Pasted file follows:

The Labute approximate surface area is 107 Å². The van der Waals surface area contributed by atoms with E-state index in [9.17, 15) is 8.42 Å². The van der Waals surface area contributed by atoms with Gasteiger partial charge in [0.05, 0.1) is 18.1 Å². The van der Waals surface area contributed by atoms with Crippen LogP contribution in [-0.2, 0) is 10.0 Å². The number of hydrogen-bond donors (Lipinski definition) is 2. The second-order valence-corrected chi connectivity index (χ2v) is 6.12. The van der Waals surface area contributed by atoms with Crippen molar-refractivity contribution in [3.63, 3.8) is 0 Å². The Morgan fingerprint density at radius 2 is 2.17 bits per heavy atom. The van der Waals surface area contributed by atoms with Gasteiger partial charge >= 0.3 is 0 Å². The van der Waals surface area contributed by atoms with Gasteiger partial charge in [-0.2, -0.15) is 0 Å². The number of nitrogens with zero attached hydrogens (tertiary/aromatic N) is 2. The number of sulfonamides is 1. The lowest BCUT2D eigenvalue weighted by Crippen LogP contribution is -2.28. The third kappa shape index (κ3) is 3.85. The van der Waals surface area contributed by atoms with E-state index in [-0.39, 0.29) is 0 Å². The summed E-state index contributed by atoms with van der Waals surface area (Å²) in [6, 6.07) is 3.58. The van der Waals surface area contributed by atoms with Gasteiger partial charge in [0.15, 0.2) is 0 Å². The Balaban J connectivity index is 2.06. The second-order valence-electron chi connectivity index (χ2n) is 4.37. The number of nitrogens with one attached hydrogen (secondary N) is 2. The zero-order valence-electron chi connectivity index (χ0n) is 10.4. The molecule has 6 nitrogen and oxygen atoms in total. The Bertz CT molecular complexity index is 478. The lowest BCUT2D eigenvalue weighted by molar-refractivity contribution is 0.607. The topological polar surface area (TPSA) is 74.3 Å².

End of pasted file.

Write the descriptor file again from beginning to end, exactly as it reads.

The Labute approximate surface area is 107 Å². The van der Waals surface area contributed by atoms with E-state index in [9.17, 15) is 8.42 Å². The van der Waals surface area contributed by atoms with Gasteiger partial charge in [0.05, 0.1) is 18.1 Å². The van der Waals surface area contributed by atoms with Crippen LogP contribution in [-0.2, 0) is 10.0 Å². The number of hydrogen-bond donors (Lipinski definition) is 2. The second-order valence-corrected chi connectivity index (χ2v) is 6.12. The van der Waals surface area contributed by atoms with Crippen molar-refractivity contribution in [3.63, 3.8) is 0 Å². The Morgan fingerprint density at radius 2 is 2.17 bits per heavy atom. The van der Waals surface area contributed by atoms with Gasteiger partial charge >= 0.3 is 0 Å². The van der Waals surface area contributed by atoms with Gasteiger partial charge in [-0.2, -0.15) is 0 Å². The number of nitrogens with zero attached hydrogens (tertiary/aromatic N) is 2. The number of sulfonamides is 1. The lowest BCUT2D eigenvalue weighted by Crippen LogP contribution is -2.28. The third kappa shape index (κ3) is 3.85. The van der Waals surface area contributed by atoms with E-state index in [-0.39, 0.29) is 0 Å². The summed E-state index contributed by atoms with van der Waals surface area (Å²) in [6, 6.07) is 3.58. The van der Waals surface area contributed by atoms with Gasteiger partial charge in [0.15, 0.2) is 0 Å². The Balaban J connectivity index is 2.06. The second-order valence-electron chi connectivity index (χ2n) is 4.37. The number of nitrogens with one attached hydrogen (secondary N) is 2. The zero-order valence-electron chi connectivity index (χ0n) is 10.4. The molecule has 6 nitrogen and oxygen atoms in total. The Bertz CT molecular complexity index is 478. The lowest BCUT2D eigenvalue weighted by molar-refractivity contribution is 0.607. The topological polar surface area (TPSA) is 74.3 Å².